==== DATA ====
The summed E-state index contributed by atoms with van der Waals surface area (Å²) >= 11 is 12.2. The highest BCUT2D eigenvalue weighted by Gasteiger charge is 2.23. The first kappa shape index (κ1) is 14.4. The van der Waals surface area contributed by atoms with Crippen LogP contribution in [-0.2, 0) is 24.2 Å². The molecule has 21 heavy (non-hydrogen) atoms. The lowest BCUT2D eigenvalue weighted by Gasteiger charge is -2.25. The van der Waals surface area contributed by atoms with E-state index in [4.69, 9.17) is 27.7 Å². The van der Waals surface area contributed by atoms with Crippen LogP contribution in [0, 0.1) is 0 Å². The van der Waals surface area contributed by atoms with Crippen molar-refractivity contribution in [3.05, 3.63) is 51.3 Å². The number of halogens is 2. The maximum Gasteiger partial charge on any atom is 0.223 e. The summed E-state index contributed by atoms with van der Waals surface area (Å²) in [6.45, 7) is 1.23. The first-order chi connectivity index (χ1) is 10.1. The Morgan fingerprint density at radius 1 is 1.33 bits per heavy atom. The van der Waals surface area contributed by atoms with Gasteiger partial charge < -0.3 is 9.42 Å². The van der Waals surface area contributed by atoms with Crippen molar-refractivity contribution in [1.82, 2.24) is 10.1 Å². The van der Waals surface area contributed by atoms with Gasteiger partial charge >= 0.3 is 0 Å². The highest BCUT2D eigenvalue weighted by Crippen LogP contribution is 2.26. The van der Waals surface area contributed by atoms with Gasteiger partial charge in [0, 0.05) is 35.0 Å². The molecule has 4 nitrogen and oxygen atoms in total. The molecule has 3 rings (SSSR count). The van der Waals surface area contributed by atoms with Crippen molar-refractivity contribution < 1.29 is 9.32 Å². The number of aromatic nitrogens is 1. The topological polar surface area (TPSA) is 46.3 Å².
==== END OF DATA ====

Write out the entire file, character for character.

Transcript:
The summed E-state index contributed by atoms with van der Waals surface area (Å²) >= 11 is 12.2. The highest BCUT2D eigenvalue weighted by Gasteiger charge is 2.23. The first kappa shape index (κ1) is 14.4. The van der Waals surface area contributed by atoms with Crippen LogP contribution in [-0.2, 0) is 24.2 Å². The molecule has 21 heavy (non-hydrogen) atoms. The lowest BCUT2D eigenvalue weighted by Gasteiger charge is -2.25. The van der Waals surface area contributed by atoms with E-state index in [4.69, 9.17) is 27.7 Å². The van der Waals surface area contributed by atoms with Crippen LogP contribution in [0, 0.1) is 0 Å². The van der Waals surface area contributed by atoms with Crippen molar-refractivity contribution in [3.05, 3.63) is 51.3 Å². The number of halogens is 2. The maximum Gasteiger partial charge on any atom is 0.223 e. The summed E-state index contributed by atoms with van der Waals surface area (Å²) in [6.45, 7) is 1.23. The first-order chi connectivity index (χ1) is 10.1. The Morgan fingerprint density at radius 1 is 1.33 bits per heavy atom. The van der Waals surface area contributed by atoms with Gasteiger partial charge < -0.3 is 9.42 Å². The van der Waals surface area contributed by atoms with Crippen molar-refractivity contribution in [1.82, 2.24) is 10.1 Å². The van der Waals surface area contributed by atoms with Gasteiger partial charge >= 0.3 is 0 Å². The highest BCUT2D eigenvalue weighted by Crippen LogP contribution is 2.26. The van der Waals surface area contributed by atoms with Gasteiger partial charge in [0, 0.05) is 35.0 Å². The molecule has 4 nitrogen and oxygen atoms in total. The molecule has 3 rings (SSSR count). The van der Waals surface area contributed by atoms with Crippen molar-refractivity contribution < 1.29 is 9.32 Å². The number of aromatic nitrogens is 1. The topological polar surface area (TPSA) is 46.3 Å².